Computational Prediction of CRISPR/Cas9 Target Sites Reveals Potential Off-Target Risks in Human and Mouse

  • Qingbo Wang
  • Kumiko Ui-TeiEmail author
Part of the Methods in Molecular Biology book series (MIMB, volume 1630)


The clustered regularly interspaced short palindromic repeat (CRISPR)/CRISPR-associated (Cas) system is a prominent genome engineering technology. In the CRISPR/Cas system, the RNA-guided endonuclease Cas protein introduces a DNA double-stranded break at the genome position recognized by a guide RNA (gRNA) based on complementary base-pairing of about 20-nucleotides in length. The 8- or 12-mer gRNA sequence in the proximal region is especially important for target recognition, and the genes with sequence complementarity to such regions are often disrupted. To carry out target site-specific genome editing, we released the CRISPRdirect ( website. This website allows us to select target site-specific gRNA sequences by performing exhaustive searches against entire genomic sequences. In this study, target site-specific gRNA sequences were designed for human, mouse, Drosophila melanogaster, and Caenorhabditis elegans. The calculation results revealed that at least five gRNA sequences, each of them having only one perfectly complementary site in the whole genome, could be designed for more than 95% of genes, regardless of the organism. Next, among those gRNAs, we selected gRNAs that did not have any other complementary site to the unique 12-mer proximal sequences to avoid possible off-target effects. This computational prediction revealed that target site-specific gRNAs are selectable for the majority of genes in D. melanogaster and C. elegans. However, for >50% of genes in humans and mice, there are no target sites without possible off-target effects.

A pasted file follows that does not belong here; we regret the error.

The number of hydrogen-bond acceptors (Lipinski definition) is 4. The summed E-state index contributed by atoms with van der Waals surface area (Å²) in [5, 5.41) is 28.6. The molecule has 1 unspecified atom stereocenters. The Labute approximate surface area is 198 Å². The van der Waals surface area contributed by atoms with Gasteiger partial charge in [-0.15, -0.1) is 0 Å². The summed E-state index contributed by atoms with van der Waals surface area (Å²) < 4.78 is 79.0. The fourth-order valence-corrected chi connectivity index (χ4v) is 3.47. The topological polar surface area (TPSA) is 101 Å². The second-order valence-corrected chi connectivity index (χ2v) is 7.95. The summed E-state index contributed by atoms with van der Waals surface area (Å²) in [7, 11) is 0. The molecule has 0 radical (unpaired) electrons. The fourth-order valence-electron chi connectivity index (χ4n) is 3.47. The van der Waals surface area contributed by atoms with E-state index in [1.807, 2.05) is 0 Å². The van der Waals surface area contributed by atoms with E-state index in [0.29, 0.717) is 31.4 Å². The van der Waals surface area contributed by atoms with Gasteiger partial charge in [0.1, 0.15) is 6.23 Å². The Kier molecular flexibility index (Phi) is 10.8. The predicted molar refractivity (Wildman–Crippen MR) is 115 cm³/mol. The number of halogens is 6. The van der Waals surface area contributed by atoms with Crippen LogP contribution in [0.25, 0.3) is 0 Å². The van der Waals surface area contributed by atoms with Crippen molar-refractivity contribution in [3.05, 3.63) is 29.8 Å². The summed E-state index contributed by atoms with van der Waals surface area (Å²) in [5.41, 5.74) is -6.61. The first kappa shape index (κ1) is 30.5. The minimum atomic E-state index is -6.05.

Key words

CRISPR/Cas9 Target site Off-target gene CRISPR direct 



We thank Dr. Yuki Naito for valuable discussion and technical advice. The English in this document has been checked by at least two professional editors, both native speakers of English. This work was supported by the grants from the Ministry of Education, Culture, Sports, Science and Technology of Japan to K.U.-T.


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Copyright information

© Springer Science+Business Media LLC 2017

Authors and Affiliations

  1. 1.Department of Bioinformatics and Systems Biology, Faculty of ScienceThe University of TokyoTokyoJapan
  2. 2.Department of Biological SciencesGraduate School of Science, The University of TokyoTokyoJapan
  3. 3.Department of Computational BiologyGraduate School of Frontier Sciences, The University of TokyoChibaJapan

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